Friday, May 27, 2011
As a child I recall Memorial Day meant a picnic with aunts, uncles and cousins at Grandma and Grandpa Apfel's home. They lived on Main Street in my small home town.
Memorial Day meant a small town parade, starting "downtown" where the route began near the Post Office and ending in the cemetery. As a Girl Scout and later in marching bands, I was always a parade walker.
I knew going by Grandma and Grandpa's house meant looking to my right and seeing so many familiar faces on the curb smiling back at me.
As the parade past the house family members would gather up their legs and follow the parade to the cemetery for the memorial service.
I recall walking into the cemetery with band members. The drum line would change the cadence to just a simple beat on the drum. It echoed off the trees. Grave stones were fresh with flowers and the American flag, signs that family members had been out looking after their loved ones.
The service was always simple. A local minister starting off with the invocation. A Veteran to speak of wars of the past. Vietnam seemed so far away though definitely part of the present - a mention in our newspaper - a whisper in a store of someone's son who was fighting. The ceremony always ended with one of the long time residence placing a wreath at the memorial site. After a benediction the crowd would disperse.
This was when my family would walk to the two family plots. Not so very far from one another. One for each side of the family. In between was so much history. I have always been fascinated by the stories that might be.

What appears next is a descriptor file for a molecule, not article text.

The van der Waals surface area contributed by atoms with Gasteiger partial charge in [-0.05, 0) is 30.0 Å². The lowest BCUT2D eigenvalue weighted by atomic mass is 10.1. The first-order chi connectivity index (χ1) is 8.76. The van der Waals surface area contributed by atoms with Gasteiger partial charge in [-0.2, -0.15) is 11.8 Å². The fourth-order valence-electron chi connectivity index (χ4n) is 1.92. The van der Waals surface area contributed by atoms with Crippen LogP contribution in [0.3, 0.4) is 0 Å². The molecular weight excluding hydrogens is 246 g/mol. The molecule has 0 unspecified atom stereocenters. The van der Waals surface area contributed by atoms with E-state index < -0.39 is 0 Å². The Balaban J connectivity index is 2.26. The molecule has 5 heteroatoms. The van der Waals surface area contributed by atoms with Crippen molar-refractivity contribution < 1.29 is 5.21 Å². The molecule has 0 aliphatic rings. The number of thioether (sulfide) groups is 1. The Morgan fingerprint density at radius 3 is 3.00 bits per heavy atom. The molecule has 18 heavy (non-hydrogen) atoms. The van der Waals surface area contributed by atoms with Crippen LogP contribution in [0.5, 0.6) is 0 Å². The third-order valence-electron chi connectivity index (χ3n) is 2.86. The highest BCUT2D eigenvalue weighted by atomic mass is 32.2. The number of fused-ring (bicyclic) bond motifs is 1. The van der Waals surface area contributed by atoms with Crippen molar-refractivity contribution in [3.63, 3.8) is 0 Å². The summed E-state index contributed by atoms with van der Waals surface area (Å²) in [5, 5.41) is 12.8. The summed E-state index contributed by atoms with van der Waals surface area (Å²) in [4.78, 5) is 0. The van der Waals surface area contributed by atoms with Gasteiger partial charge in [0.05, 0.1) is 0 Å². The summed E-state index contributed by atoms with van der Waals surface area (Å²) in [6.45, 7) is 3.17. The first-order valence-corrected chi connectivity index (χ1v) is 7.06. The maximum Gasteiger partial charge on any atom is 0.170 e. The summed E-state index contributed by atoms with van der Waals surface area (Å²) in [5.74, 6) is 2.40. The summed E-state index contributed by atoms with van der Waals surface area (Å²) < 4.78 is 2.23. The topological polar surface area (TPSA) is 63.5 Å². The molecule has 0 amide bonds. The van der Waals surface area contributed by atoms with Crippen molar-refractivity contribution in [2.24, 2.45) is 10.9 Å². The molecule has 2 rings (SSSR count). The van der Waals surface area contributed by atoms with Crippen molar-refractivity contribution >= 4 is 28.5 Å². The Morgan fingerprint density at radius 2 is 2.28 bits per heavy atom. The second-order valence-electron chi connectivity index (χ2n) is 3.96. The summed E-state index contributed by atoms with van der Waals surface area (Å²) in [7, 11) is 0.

I left home when I joined the Navy. I was proud to serve. I married a Navy man and was proud to support. Our son joined the Navy and I was proud of our family tradition.
When we returned to my hometown we sat on the side of Main Street and watched our oldest daughter walk the parade route playing her flute in the band. We followed the parade to the cemetery and walked amongst the gravestones with our children. The family gathered at my parent's home.
A tradition lived on.
This Memorial Day weekend we are miles from 'home'. My parents no longer live in our hometown. I know they've been to the cemetery to clean up the grave sites of our family members. I wouldn't be surprised to hear they've returned to our hometown for the parade.
Our own children are scattered. We don't have a family tradition. But I hope they will stop at some point during the weekend and recall the sacrifices made before them so that they may enjoy the freedom every day.
Happy Memorial Day to you!
Posted by Deb Shaw at 8:12 AM